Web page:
A SURE SIGN of a society, or indeed a person, losing any real moral compass, or a real sense of right and wrong, is the use of the phrase ‘dogooder’ in a pejorative or negative sense. It’s always a snide and nasty expression, reflecting not only moral ignorance but of hidden envy and guilt. Lent, which began last Wednesday, is a challenge to such a perverted outlook; for one thing it is above all about a call to all of us to do good, to be dogooders. The traditional ways in which we all are asked to do this are very simple and straightforward: prayer, fasting and almsgiving.
For some prayer is the easiest thing to do more of in Lent. We have a lot of services in church during Lent; apart from Sunday and weekday Masses we have Stations of the Cross on Fridays and other acts of worship which are well supported. Remember that our church building is open for at least 12 hours a day, an important act of witness itself; it is well lit and usually warm; the Blessed Sacrament is reserved prominently, there is Exposition more or less every day after Mass and a number of popular statues. On Ash Wednesday hundreds of you came to Mass. Lent is a good time for thinking about acts of worship, perhaps in new ways, or simply about how we pray.
The picture here is of the annual act of witness for peace organised by Christian peace groups at the Ministry of Defence in Whitehall on Ash Wednesday, when the walls are signed with ash. Just as we are called to repentance when we receive ashes in church on that day, so in this act the country and government are called to repentance over defence policies based on the intent to use wicked and immoral weapons of mass destruction (hence the words ‘Trident is sin’).
Of course a key aspect of prayer and worship in Lent is going to confession. For many of us fasting and abstinence is the hardest thing to do in Lent. We are so used to regular eating times that going without food, even for a short period, can make us unhinged and irritable; we also live within a culture where instant wish-fulfilment is promoted all the time, so to give something up voluntarily is challenging and unintelligible to many. Fasting and abstinence exposes the emptiness of consumerism. Traditionally we do these things for three reasons: first, as an act of repentance for our sins; second, to help us be less attached to or dependent on certain things; and third, to show solidarity with those in our country and in the rest of the world who go without food, not voluntarily but because they have no choice, and to help them (next Friday’s CAFOD Fast day links these things, when we’re asked to give something up and give the proceeds to help those in need).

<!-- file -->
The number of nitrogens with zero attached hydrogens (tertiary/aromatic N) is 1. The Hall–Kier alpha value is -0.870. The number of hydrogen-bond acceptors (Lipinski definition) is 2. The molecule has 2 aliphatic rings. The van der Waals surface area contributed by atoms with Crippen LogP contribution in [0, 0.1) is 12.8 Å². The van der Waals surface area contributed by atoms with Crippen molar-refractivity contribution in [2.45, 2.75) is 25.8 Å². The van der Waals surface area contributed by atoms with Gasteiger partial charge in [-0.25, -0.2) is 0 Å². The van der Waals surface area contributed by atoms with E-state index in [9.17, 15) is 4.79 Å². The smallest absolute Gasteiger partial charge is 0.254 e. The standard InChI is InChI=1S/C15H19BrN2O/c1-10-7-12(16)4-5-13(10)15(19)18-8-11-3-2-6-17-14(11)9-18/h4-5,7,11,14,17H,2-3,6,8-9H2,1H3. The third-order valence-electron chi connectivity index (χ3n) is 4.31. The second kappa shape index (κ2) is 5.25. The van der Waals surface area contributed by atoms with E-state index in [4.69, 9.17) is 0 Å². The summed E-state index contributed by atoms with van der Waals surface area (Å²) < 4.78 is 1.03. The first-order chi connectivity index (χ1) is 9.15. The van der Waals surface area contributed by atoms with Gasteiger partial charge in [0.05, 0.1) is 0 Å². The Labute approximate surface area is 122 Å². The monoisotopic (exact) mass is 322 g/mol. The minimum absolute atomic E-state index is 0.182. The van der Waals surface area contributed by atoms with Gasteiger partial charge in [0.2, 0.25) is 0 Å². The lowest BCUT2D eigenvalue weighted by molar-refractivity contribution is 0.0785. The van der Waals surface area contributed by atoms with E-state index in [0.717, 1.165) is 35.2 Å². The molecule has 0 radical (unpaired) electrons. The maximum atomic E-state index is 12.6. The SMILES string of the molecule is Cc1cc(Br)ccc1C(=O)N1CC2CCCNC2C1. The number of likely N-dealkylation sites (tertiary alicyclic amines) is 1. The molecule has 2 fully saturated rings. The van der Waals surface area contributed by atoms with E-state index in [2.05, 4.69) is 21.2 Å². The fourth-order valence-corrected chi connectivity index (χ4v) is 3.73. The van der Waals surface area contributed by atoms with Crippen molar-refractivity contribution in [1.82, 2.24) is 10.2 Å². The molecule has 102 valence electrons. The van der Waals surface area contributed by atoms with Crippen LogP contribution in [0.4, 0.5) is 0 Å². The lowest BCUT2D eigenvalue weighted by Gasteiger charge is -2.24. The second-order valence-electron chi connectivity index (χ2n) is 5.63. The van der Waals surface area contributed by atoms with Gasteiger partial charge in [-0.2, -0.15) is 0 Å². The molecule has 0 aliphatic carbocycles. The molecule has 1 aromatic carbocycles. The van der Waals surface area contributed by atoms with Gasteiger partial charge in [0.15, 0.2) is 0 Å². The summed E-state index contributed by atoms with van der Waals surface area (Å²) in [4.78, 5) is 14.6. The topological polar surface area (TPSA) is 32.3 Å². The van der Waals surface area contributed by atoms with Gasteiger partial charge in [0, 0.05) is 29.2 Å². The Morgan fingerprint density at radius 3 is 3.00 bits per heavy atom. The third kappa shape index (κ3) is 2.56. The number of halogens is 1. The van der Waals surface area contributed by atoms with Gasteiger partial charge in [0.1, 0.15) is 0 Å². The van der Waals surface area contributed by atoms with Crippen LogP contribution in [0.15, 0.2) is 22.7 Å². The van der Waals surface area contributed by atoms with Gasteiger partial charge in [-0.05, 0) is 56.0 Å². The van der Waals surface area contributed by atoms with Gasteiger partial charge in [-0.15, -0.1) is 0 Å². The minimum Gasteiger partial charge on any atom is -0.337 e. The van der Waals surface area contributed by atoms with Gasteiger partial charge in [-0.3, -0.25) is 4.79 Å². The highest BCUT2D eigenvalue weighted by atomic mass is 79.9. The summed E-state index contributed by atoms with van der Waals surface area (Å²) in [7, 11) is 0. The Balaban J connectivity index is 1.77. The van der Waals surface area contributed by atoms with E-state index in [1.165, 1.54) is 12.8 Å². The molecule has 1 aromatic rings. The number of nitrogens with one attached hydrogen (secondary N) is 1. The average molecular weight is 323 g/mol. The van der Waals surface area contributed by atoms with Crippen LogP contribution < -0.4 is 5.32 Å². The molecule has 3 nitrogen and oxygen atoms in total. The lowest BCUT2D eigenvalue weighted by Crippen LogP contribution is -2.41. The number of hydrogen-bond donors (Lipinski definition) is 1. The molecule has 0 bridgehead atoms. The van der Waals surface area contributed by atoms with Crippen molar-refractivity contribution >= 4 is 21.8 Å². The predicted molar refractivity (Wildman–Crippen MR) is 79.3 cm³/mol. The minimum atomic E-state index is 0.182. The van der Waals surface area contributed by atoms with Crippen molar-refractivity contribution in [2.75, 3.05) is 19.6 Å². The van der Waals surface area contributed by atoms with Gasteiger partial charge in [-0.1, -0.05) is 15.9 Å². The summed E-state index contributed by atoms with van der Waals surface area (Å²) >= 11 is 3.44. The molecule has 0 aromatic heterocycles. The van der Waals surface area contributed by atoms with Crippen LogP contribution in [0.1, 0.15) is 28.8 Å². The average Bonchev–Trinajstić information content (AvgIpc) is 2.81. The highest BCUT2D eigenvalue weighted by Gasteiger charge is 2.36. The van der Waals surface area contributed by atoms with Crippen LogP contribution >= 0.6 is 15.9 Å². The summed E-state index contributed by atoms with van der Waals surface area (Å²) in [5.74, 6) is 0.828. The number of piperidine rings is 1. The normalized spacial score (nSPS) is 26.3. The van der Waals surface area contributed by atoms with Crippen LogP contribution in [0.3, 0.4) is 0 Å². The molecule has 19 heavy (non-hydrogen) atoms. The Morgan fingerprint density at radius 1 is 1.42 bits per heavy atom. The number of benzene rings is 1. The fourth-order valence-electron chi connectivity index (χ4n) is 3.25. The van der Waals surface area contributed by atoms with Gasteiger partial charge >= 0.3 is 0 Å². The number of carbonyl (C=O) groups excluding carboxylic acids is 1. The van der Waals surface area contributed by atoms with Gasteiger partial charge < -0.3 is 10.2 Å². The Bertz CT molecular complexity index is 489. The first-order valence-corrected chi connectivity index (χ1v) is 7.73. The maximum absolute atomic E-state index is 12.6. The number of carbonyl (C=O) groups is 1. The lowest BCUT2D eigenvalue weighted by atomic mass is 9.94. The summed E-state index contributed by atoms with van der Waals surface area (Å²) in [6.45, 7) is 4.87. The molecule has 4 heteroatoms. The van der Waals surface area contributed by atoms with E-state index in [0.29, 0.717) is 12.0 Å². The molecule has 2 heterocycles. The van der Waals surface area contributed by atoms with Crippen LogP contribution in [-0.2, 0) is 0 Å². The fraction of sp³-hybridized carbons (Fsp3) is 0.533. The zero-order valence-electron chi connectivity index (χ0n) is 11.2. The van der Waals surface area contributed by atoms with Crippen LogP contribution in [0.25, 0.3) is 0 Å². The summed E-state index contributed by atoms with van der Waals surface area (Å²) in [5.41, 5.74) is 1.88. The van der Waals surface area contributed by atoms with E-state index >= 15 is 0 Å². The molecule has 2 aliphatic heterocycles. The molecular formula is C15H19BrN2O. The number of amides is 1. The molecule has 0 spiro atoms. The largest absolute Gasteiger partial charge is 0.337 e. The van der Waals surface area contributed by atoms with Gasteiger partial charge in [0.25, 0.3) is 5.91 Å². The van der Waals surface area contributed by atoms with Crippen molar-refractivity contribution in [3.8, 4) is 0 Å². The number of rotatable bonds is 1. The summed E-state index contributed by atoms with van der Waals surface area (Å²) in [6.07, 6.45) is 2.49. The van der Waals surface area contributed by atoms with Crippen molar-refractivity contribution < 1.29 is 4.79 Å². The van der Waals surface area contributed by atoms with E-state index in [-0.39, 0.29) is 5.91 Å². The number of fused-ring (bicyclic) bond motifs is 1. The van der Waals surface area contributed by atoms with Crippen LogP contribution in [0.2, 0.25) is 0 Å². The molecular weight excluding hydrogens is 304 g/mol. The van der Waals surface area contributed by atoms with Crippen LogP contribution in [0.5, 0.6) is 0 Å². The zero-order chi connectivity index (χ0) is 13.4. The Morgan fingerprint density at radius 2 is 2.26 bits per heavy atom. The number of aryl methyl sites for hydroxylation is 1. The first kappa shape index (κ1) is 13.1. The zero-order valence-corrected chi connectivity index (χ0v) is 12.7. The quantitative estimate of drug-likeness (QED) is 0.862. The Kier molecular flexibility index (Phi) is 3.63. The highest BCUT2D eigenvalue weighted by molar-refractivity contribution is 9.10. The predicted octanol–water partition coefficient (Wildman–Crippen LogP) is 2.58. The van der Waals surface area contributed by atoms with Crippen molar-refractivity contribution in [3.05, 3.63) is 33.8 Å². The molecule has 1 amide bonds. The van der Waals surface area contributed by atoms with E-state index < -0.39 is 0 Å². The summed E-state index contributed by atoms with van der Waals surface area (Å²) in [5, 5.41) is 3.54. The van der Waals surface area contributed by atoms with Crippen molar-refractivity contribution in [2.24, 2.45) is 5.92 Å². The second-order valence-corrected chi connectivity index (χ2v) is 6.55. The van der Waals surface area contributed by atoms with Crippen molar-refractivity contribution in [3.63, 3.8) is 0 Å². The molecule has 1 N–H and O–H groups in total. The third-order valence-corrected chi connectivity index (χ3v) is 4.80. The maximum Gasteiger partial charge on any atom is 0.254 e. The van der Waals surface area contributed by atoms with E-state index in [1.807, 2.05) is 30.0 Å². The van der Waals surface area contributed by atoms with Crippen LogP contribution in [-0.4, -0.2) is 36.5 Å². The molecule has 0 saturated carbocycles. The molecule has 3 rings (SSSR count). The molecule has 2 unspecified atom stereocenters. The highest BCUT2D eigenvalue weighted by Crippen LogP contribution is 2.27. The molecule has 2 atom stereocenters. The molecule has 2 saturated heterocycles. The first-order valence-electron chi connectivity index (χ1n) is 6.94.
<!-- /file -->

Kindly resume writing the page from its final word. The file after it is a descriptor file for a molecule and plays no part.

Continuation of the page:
Fasting and abstinence can help us in other ways too: Catholic teaching in relation to the world in which we live entails asking about the provenance of the food we eat, and also challenges us to waste less food or drink. Food and drink are gifts from God, examples of the beauty of the created order – but like everything else we are only stewards, not absolute owners, and we are expected to act responsibly and according to the moral law. There is one aspect of the practice of fasting and abstinence which does relate positively to contemporary culture – the desirability, for many of us, to be fitter and to lose weight!
The third way in which we try to ‘do’ Lent is almsgiving, that is, giving to those in need, what we conventionally call the ‘works of mercy’. In Christianity, and in many other world faiths, this is not something we do to make us feel good – it is a religious obligation. Indeed, the early Church fathers teach us that we don’t give charitably simply to help those in need, but to redress injustice, that is the inequality which exists between those who are poor and others. Charitable giving is a big part of the life of the parish – we give generously to CAFOD (the end of this week and next weekend), many charities and groups which make appeals, other agencies which we are asked to support by the bishops, the London Catholic Worker house and many others.
Moreover in Beckenham we have in the High Street a number of charity shops. Giving to charity is topical at the moment because of the revelations last week about OXFAM workers in Haiti; of course, charities, like churches, often attract those who prey on the vulnerable and need to have proper policies to protect people and should be properly investigated when things go wrong. But we should be aware of the hate campaign against so many charities led by the gutter press and the negative attitudes of some politicians towards aid programmes for poor countries: much of this is motivated by selfishness. So there’s a lot to do in Lent – so that we can become dogooders.